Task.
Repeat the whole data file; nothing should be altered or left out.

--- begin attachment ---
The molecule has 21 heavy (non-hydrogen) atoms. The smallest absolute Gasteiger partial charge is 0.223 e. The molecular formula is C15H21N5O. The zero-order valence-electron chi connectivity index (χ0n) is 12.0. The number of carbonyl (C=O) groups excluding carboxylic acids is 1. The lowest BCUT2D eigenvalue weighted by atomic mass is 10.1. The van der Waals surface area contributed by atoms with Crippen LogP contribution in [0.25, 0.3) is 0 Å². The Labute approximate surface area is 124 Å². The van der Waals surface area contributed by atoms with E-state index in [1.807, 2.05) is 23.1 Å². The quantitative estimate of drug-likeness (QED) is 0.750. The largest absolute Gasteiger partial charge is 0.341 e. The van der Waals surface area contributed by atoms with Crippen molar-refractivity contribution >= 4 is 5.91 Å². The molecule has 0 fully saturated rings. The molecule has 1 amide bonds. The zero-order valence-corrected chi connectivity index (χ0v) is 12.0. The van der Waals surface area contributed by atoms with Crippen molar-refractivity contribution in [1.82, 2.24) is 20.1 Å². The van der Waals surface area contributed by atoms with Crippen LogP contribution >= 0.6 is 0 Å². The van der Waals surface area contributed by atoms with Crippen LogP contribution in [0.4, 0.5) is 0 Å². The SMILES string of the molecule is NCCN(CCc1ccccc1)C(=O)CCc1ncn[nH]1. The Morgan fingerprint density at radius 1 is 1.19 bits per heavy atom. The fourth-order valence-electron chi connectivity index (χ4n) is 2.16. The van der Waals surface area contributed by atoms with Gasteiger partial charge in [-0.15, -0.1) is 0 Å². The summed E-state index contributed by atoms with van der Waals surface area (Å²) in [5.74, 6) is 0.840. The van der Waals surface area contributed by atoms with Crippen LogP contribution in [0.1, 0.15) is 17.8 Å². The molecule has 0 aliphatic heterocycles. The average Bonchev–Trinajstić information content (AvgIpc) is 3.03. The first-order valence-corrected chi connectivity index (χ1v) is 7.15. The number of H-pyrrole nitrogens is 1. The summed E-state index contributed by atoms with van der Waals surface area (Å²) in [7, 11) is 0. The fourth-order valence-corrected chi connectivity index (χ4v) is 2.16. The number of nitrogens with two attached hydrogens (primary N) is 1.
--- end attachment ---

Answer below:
The molecule has 21 heavy (non-hydrogen) atoms. The smallest absolute Gasteiger partial charge is 0.223 e. The molecular formula is C15H21N5O. The zero-order valence-electron chi connectivity index (χ0n) is 12.0. The number of carbonyl (C=O) groups excluding carboxylic acids is 1. The lowest BCUT2D eigenvalue weighted by atomic mass is 10.1. The van der Waals surface area contributed by atoms with Crippen LogP contribution in [0.25, 0.3) is 0 Å². The Labute approximate surface area is 124 Å². The van der Waals surface area contributed by atoms with E-state index in [1.807, 2.05) is 23.1 Å². The quantitative estimate of drug-likeness (QED) is 0.750. The largest absolute Gasteiger partial charge is 0.341 e. The van der Waals surface area contributed by atoms with Crippen molar-refractivity contribution >= 4 is 5.91 Å². The molecule has 0 fully saturated rings. The molecule has 1 amide bonds. The zero-order valence-corrected chi connectivity index (χ0v) is 12.0. The van der Waals surface area contributed by atoms with Crippen molar-refractivity contribution in [1.82, 2.24) is 20.1 Å². The van der Waals surface area contributed by atoms with Crippen LogP contribution >= 0.6 is 0 Å². The van der Waals surface area contributed by atoms with Crippen LogP contribution in [0.4, 0.5) is 0 Å². The SMILES string of the molecule is NCCN(CCc1ccccc1)C(=O)CCc1ncn[nH]1. The Morgan fingerprint density at radius 1 is 1.19 bits per heavy atom. The fourth-order valence-electron chi connectivity index (χ4n) is 2.16. The van der Waals surface area contributed by atoms with Gasteiger partial charge in [-0.15, -0.1) is 0 Å². The summed E-state index contributed by atoms with van der Waals surface area (Å²) in [5.74, 6) is 0.840. The van der Waals surface area contributed by atoms with Crippen LogP contribution in [0.1, 0.15) is 17.8 Å². The molecule has 0 aliphatic heterocycles. The average Bonchev–Trinajstić information content (AvgIpc) is 3.03. The first-order valence-corrected chi connectivity index (χ1v) is 7.15. The number of H-pyrrole nitrogens is 1. The summed E-state index contributed by atoms with van der Waals surface area (Å²) in [7, 11) is 0. The fourth-order valence-corrected chi connectivity index (χ4v) is 2.16. The number of nitrogens with two attached hydrogens (primary N) is 1.